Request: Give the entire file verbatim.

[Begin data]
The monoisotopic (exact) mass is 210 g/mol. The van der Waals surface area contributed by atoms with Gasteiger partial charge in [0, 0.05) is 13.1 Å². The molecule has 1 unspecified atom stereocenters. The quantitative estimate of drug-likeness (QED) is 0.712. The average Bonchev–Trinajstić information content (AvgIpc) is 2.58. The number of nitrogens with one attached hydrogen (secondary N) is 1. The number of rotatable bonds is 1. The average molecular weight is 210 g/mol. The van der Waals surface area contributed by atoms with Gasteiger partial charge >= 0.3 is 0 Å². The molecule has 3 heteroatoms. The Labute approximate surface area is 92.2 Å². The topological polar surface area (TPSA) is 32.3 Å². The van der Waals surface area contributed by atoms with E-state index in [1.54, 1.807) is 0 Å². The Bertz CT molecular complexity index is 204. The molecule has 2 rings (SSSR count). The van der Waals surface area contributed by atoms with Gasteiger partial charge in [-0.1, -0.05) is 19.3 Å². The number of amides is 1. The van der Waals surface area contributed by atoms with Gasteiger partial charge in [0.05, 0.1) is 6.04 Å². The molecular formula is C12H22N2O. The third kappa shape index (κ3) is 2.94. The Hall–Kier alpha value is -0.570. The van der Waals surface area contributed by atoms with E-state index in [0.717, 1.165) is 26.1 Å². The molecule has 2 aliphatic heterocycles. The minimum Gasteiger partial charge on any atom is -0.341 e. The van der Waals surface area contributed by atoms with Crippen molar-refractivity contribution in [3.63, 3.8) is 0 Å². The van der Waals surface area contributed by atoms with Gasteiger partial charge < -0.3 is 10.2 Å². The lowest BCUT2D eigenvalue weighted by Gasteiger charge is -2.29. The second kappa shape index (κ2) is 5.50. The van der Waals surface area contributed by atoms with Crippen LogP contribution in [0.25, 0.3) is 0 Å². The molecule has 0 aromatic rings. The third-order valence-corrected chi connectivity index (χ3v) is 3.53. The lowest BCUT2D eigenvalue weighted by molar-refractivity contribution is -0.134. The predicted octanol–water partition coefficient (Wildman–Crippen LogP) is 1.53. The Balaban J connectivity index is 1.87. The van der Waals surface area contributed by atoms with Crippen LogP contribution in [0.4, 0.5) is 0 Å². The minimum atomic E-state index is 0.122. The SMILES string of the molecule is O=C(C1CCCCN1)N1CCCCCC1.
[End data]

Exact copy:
The monoisotopic (exact) mass is 210 g/mol. The van der Waals surface area contributed by atoms with Gasteiger partial charge in [0, 0.05) is 13.1 Å². The molecule has 1 unspecified atom stereocenters. The quantitative estimate of drug-likeness (QED) is 0.712. The average Bonchev–Trinajstić information content (AvgIpc) is 2.58. The number of nitrogens with one attached hydrogen (secondary N) is 1. The number of rotatable bonds is 1. The average molecular weight is 210 g/mol. The van der Waals surface area contributed by atoms with Gasteiger partial charge >= 0.3 is 0 Å². The molecule has 3 heteroatoms. The Labute approximate surface area is 92.2 Å². The topological polar surface area (TPSA) is 32.3 Å². The van der Waals surface area contributed by atoms with E-state index in [1.54, 1.807) is 0 Å². The Bertz CT molecular complexity index is 204. The molecule has 2 rings (SSSR count). The van der Waals surface area contributed by atoms with Gasteiger partial charge in [-0.1, -0.05) is 19.3 Å². The number of amides is 1. The van der Waals surface area contributed by atoms with Gasteiger partial charge in [0.05, 0.1) is 6.04 Å². The molecular formula is C12H22N2O. The third kappa shape index (κ3) is 2.94. The Hall–Kier alpha value is -0.570. The van der Waals surface area contributed by atoms with E-state index in [0.717, 1.165) is 26.1 Å². The molecule has 2 aliphatic heterocycles. The minimum Gasteiger partial charge on any atom is -0.341 e. The van der Waals surface area contributed by atoms with Crippen molar-refractivity contribution in [3.63, 3.8) is 0 Å². The van der Waals surface area contributed by atoms with Gasteiger partial charge < -0.3 is 10.2 Å². The lowest BCUT2D eigenvalue weighted by Gasteiger charge is -2.29. The second kappa shape index (κ2) is 5.50. The van der Waals surface area contributed by atoms with Crippen LogP contribution in [0.25, 0.3) is 0 Å². The molecule has 0 aromatic rings. The third-order valence-corrected chi connectivity index (χ3v) is 3.53. The lowest BCUT2D eigenvalue weighted by molar-refractivity contribution is -0.134. The predicted octanol–water partition coefficient (Wildman–Crippen LogP) is 1.53. The Balaban J connectivity index is 1.87. The van der Waals surface area contributed by atoms with Crippen LogP contribution in [0.4, 0.5) is 0 Å². The minimum atomic E-state index is 0.122. The SMILES string of the molecule is O=C(C1CCCCN1)N1CCCCCC1.